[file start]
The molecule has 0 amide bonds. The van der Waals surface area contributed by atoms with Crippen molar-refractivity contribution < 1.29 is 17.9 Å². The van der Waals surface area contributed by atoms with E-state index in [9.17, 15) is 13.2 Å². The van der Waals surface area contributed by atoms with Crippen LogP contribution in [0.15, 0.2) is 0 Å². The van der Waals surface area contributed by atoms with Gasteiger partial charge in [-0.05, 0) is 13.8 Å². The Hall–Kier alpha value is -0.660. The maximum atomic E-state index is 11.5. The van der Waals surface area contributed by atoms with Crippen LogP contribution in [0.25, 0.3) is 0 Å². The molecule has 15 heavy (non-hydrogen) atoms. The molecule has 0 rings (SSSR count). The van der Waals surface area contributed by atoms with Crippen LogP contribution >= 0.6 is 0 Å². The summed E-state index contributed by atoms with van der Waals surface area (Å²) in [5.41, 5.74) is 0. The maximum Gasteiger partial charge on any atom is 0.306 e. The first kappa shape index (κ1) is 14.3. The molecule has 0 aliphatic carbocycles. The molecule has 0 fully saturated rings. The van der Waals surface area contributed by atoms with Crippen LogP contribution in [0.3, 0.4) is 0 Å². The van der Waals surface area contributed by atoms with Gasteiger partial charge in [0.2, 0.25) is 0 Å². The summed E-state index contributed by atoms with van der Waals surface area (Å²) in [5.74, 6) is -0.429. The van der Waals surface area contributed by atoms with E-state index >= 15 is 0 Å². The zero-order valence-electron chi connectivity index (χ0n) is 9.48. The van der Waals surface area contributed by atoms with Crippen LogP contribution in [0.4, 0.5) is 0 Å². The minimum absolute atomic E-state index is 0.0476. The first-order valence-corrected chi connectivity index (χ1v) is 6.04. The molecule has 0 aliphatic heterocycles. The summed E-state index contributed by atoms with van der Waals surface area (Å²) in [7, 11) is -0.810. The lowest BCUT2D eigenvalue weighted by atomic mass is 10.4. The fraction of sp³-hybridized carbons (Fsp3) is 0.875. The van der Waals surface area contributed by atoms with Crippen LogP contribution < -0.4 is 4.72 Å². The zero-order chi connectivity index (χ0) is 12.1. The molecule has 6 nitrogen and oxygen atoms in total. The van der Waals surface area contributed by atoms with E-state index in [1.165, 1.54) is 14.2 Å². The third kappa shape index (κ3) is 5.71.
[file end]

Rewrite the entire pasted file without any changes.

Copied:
The molecule has 0 amide bonds. The van der Waals surface area contributed by atoms with Crippen molar-refractivity contribution < 1.29 is 17.9 Å². The van der Waals surface area contributed by atoms with E-state index in [9.17, 15) is 13.2 Å². The van der Waals surface area contributed by atoms with Crippen LogP contribution in [0.15, 0.2) is 0 Å². The van der Waals surface area contributed by atoms with Gasteiger partial charge in [-0.05, 0) is 13.8 Å². The Hall–Kier alpha value is -0.660. The maximum atomic E-state index is 11.5. The van der Waals surface area contributed by atoms with Crippen LogP contribution in [0.25, 0.3) is 0 Å². The molecule has 15 heavy (non-hydrogen) atoms. The molecule has 0 rings (SSSR count). The van der Waals surface area contributed by atoms with Crippen LogP contribution >= 0.6 is 0 Å². The summed E-state index contributed by atoms with van der Waals surface area (Å²) in [5.41, 5.74) is 0. The maximum Gasteiger partial charge on any atom is 0.306 e. The first kappa shape index (κ1) is 14.3. The molecule has 0 aliphatic carbocycles. The molecule has 0 fully saturated rings. The van der Waals surface area contributed by atoms with Crippen LogP contribution in [0.3, 0.4) is 0 Å². The van der Waals surface area contributed by atoms with Gasteiger partial charge in [0.2, 0.25) is 0 Å². The summed E-state index contributed by atoms with van der Waals surface area (Å²) in [5.74, 6) is -0.429. The van der Waals surface area contributed by atoms with E-state index >= 15 is 0 Å². The zero-order valence-electron chi connectivity index (χ0n) is 9.48. The van der Waals surface area contributed by atoms with Crippen LogP contribution in [0.4, 0.5) is 0 Å². The minimum absolute atomic E-state index is 0.0476. The first-order valence-corrected chi connectivity index (χ1v) is 6.04. The molecule has 0 aliphatic heterocycles. The summed E-state index contributed by atoms with van der Waals surface area (Å²) in [7, 11) is -0.810. The lowest BCUT2D eigenvalue weighted by atomic mass is 10.4. The fraction of sp³-hybridized carbons (Fsp3) is 0.875. The van der Waals surface area contributed by atoms with Crippen LogP contribution < -0.4 is 4.72 Å². The zero-order chi connectivity index (χ0) is 12.1. The molecule has 6 nitrogen and oxygen atoms in total. The van der Waals surface area contributed by atoms with E-state index in [1.165, 1.54) is 14.2 Å². The third kappa shape index (κ3) is 5.71.